Florida’s citrus industry is forecast to have one of the lowest production years in decades as it continues to grapple with a devastating disease and other issues.
In the first estimates for the 2021-2022 growing season, the U.S. Department of Agriculture on Tuesday forecast a nearly 11 percent drop in orange production and a 7.3 percent reduction in grapefruit production from the past season. Harvest totals would be among the smallest since the 1940s.
Florida Department of Citrus Executive Director Shannon Shepp said in a statement that “we hoped for more” and that with “more than 90 percent of Florida’s orange crop being squeezed for juice, nearly every drop of this season’s fruit will go straight to the premium, great-tasting not-from-concentrate orange juice consumers want.”
Agriculture Commissioner Nikki Fried said the state remains committed to supporting growers through “research, technology and techniques to fight the spread of citrus greening.”
Florida growers have struggled for years against residential and commercial development, foreign imports, changes in beverage-consumption habits and, since 2005, an incurable bacterial disease called huanglongbing or simply citrus greening.
Seeking to build on increased demand for orange juice during the early stages of the coronavirus pandemic, Florida’s budget for the fiscal year that began July 1 includes $27.7 million to support the citrus industry, with the biggest chunks going to marketing and research.
Fried has requested $15.6 million for the citrus industry — for production and research — in the 2022-2023 budget, which lawmakers will put together starting in January.
In August, Elizabeth Steger, a citrus consultant from Kissimmee, suggested “government and private institutions join their resources to increase plantings, eradicate as much as possible sick trees and increase research fundings.”
Steger’s suggestion came as she forecast the orange crop to decrease by 1.5 percent to about 52 million boxes.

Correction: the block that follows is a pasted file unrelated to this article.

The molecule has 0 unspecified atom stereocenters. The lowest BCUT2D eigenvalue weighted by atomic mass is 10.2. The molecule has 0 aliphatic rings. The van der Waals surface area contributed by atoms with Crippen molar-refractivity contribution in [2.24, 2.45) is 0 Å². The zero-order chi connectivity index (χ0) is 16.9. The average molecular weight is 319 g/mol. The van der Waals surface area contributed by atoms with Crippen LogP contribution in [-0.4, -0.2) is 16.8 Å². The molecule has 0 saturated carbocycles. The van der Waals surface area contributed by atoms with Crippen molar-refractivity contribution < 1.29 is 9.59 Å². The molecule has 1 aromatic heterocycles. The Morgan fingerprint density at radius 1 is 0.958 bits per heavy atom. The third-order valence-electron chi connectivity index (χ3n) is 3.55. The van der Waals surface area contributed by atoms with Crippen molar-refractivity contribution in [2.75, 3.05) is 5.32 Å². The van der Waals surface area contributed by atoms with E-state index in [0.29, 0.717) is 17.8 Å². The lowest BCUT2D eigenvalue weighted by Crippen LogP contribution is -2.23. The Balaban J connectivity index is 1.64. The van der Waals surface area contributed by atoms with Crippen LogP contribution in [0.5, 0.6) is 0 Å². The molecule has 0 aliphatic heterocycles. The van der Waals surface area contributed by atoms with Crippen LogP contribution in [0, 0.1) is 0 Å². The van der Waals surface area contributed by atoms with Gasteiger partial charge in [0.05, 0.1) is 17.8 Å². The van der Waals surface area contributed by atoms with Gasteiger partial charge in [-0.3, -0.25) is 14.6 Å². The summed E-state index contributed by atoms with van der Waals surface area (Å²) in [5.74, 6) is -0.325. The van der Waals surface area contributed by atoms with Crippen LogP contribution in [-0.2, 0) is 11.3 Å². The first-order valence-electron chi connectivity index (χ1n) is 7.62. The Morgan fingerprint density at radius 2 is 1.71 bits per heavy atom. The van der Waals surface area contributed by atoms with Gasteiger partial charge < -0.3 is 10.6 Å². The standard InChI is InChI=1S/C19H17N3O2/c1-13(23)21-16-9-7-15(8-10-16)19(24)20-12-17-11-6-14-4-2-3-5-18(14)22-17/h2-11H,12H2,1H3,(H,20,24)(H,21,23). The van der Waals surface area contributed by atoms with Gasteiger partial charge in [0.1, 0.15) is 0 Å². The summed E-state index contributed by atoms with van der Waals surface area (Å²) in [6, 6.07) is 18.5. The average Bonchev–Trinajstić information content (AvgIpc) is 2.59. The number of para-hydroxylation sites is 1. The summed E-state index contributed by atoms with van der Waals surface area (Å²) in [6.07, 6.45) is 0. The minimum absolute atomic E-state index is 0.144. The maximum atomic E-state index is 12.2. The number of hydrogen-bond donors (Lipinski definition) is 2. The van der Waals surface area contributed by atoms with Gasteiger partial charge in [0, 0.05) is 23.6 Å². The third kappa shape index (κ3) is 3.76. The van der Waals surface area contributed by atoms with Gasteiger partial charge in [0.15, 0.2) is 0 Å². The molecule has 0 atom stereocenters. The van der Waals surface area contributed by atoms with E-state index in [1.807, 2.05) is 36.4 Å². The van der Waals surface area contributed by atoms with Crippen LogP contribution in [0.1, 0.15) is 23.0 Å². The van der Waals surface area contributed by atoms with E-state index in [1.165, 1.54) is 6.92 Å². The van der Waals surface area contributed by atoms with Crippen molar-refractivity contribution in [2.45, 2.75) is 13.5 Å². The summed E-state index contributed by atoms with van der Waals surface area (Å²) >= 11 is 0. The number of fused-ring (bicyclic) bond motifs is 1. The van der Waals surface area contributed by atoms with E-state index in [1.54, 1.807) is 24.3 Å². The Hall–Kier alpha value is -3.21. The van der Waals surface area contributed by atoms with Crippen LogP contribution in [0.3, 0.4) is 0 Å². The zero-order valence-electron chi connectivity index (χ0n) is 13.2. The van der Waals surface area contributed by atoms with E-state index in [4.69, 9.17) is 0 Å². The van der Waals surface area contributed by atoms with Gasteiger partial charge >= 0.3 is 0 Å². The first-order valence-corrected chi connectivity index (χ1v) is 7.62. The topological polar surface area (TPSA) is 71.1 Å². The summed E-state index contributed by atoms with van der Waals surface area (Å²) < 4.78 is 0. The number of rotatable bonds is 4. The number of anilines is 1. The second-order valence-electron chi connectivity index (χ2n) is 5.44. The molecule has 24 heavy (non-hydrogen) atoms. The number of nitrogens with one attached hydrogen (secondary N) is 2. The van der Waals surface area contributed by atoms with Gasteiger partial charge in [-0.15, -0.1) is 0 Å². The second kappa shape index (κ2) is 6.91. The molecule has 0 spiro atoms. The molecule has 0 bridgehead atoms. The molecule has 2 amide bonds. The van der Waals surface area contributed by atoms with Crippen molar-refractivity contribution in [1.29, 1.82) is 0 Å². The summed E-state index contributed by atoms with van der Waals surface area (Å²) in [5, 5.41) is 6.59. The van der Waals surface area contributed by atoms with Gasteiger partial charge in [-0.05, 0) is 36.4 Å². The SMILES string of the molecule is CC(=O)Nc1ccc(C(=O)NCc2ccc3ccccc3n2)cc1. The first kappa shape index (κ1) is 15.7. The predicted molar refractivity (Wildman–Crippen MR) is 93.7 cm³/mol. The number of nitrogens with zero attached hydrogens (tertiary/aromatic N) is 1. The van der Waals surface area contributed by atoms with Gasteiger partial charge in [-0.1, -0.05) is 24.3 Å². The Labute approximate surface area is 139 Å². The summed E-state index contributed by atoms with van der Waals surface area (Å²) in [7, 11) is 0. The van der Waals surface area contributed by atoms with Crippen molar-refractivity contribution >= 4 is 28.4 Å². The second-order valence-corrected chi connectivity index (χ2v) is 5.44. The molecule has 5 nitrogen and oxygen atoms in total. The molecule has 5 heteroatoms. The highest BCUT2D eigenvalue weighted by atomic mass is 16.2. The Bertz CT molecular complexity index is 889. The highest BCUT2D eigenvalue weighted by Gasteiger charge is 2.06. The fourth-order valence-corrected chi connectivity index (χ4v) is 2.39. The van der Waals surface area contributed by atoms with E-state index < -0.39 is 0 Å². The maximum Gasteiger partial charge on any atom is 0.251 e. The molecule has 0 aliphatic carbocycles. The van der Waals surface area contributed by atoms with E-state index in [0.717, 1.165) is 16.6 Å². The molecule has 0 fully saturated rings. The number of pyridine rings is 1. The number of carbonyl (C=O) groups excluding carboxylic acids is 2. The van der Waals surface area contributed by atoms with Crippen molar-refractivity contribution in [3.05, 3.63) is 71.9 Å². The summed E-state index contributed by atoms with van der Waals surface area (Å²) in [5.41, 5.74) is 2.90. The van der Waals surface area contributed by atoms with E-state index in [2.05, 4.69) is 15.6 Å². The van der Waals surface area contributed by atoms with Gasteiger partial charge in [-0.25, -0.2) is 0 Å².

The federal forecast, which will be updated monthly until next summer, has Florida growers producing enough oranges to fill 47 million 90-pound boxes, the industry benchmark. That would be down from about 52.8 million boxes during the 2020-2021 growing season.
In recent years, the only season with fewer than 47 million boxes of oranges was the 2017-2018 season, which was marred by heavy damage from Hurricane Irma. That year, Florida had about 45 million boxes of oranges.
“We hoped for more, but 47 million boxes of oranges demonstrates the resilience, ingenuity, and strength of Florida’s citrus growers and their unwavering commitment to fighting the challenges facing our industry,” Shepp said. “Demand for Florida orange juice remains strong, with consumers continuing to turn to 100 percent orange juice for its many health and wellness benefits. Further, growers and researchers continue to develop new tools in the fight against HLB (citrus greening).”
Production of Valencia oranges, the majority of the Florida orange crop, is forecast at 28 million boxes, down 7 percent from last year. Non-Valencia oranges are forecast at 19 million boxes, a 16 percent reduction from the past season.
The grapefruit forecast is at 3.8 million boxes, down from 4.1 million boxes during the past season.
A quarter century ago, Florida produced about 200 million boxes of oranges and 50 million boxes of grapefruit.
Specialty crops, which include tangerines and tangelos, are forecast at 900,000 boxes for the 2021-2022 season, up 1.1 percent from the 890,000 boxes filled in the 2020-2021 season.
The Florida Citrus Commission on Oct. 27 will review a tax growers pay per box — 12 cents per box of oranges and 7 cents a box for grapefruit and specialty fruits — to help provide marketing money.
Citrus officials say the industry supports more than 33,300 jobs and provides a $6.76 billion annual economic impact to the state.